Chances are they’re going to think, “Who the heck is this asking for my money or more personal insurance information? I’m not giving that to them.” Then you don’t get paid! Plus they are annoyed that a stranger who represents YOU is contacting them. 

You’ll have more success when you are the person to follow up with patients regarding payments, insurance information, or anything regarding their appointment. They remember you and trust you. 

2. Your dental team knows the different financial arrangements with your patients 

What if your family member came into your dental office and was expecting some kind of discount for their dental services? Is this something a billing company - who is not at the office, who does not know your family - will understand? Probably not. They’re going to see them in their system as a regular patient receiving dental work and charge them accordingly.

Let’s say you have a patient who needs to be on a payment plan. You hand them a bill one day and have a discussion on how they were going to pay it in installments. Can a billing company understand that?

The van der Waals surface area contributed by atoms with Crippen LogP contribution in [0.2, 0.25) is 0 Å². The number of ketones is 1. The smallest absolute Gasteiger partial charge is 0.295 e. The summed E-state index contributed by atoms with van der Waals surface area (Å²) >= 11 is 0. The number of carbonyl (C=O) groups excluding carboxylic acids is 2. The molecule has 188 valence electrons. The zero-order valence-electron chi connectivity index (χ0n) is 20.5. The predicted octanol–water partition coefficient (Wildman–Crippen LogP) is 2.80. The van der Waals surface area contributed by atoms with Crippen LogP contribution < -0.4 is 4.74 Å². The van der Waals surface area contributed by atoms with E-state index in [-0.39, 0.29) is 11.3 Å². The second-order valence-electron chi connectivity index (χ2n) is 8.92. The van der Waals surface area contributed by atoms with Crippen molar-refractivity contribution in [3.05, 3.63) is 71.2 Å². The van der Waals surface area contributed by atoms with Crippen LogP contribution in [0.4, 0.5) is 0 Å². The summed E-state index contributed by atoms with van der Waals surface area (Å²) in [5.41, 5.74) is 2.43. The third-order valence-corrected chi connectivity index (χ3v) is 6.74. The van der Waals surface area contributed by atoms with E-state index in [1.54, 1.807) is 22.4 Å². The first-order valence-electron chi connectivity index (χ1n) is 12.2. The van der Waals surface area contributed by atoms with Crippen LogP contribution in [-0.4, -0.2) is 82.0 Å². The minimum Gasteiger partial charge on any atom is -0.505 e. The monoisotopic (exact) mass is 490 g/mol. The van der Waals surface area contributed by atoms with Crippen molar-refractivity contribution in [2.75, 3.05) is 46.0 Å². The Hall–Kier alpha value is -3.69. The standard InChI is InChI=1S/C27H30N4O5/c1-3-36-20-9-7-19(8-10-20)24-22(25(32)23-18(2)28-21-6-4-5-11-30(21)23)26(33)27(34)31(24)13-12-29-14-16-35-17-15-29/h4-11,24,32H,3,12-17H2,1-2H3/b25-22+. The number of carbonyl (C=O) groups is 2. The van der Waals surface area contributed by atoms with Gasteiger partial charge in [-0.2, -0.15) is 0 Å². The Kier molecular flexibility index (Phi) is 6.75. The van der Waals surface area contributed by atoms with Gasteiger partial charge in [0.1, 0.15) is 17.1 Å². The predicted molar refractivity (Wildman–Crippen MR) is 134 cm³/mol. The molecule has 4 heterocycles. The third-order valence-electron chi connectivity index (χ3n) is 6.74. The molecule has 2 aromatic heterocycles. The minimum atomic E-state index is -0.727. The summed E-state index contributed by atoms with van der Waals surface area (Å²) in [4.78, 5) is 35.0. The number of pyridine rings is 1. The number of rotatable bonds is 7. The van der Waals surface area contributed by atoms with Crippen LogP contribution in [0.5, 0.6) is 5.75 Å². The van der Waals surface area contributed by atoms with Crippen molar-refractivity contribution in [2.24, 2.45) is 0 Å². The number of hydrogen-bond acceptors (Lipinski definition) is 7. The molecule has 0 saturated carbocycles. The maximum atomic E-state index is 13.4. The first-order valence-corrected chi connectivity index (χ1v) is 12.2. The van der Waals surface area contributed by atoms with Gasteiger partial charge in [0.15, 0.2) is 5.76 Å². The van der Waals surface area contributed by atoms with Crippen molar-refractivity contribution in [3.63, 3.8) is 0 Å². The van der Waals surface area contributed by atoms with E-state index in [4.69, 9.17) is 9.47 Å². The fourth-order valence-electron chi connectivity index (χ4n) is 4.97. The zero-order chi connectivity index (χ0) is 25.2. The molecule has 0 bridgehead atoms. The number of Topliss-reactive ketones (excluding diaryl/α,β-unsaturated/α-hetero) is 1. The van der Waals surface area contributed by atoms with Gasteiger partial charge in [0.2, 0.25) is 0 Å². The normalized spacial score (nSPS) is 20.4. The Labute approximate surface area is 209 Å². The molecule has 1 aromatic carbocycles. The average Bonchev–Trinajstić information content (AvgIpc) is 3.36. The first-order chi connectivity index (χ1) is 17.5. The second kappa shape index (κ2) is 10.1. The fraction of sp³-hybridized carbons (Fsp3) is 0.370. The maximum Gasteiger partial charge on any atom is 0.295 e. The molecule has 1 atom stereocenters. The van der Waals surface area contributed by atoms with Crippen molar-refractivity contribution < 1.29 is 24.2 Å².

Even if you made the billing company aware, is explaining every single patient’s circumstances a productive way to spend your time? You know your patients better than anyone, and they deserve a human experience when they go to the dentist. 

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3. Your dental team should be held responsible for collecting patient accounts receivable (A/R)

Your patient A/R is similar to your insurance aging report. Essentially, it’s a list of patients who owe you money. Like mentioned before, do you really want a total stranger calling your patients asking them for money? And I’ll pose another question. If you didn’t collect from the patient up-front, shouldn’t you be responsible for collecting from them now? The answer should be, yes!

Again, there’s a reason you probably didn’t collect from the patient when they were in front of you. We are all human. Maybe an arrangement was made, or maybe the patient conveniently didn’t have their wallet. It happens all the time! If this is the case, then you are the best person to collect on patient A/R, as you are privy to the situation

We’ve already hit on trust and that an in-house dental team should have a closer relationship with the patient, rather than a billing company. This is again why the in-house team should be responsible for collecting from patients.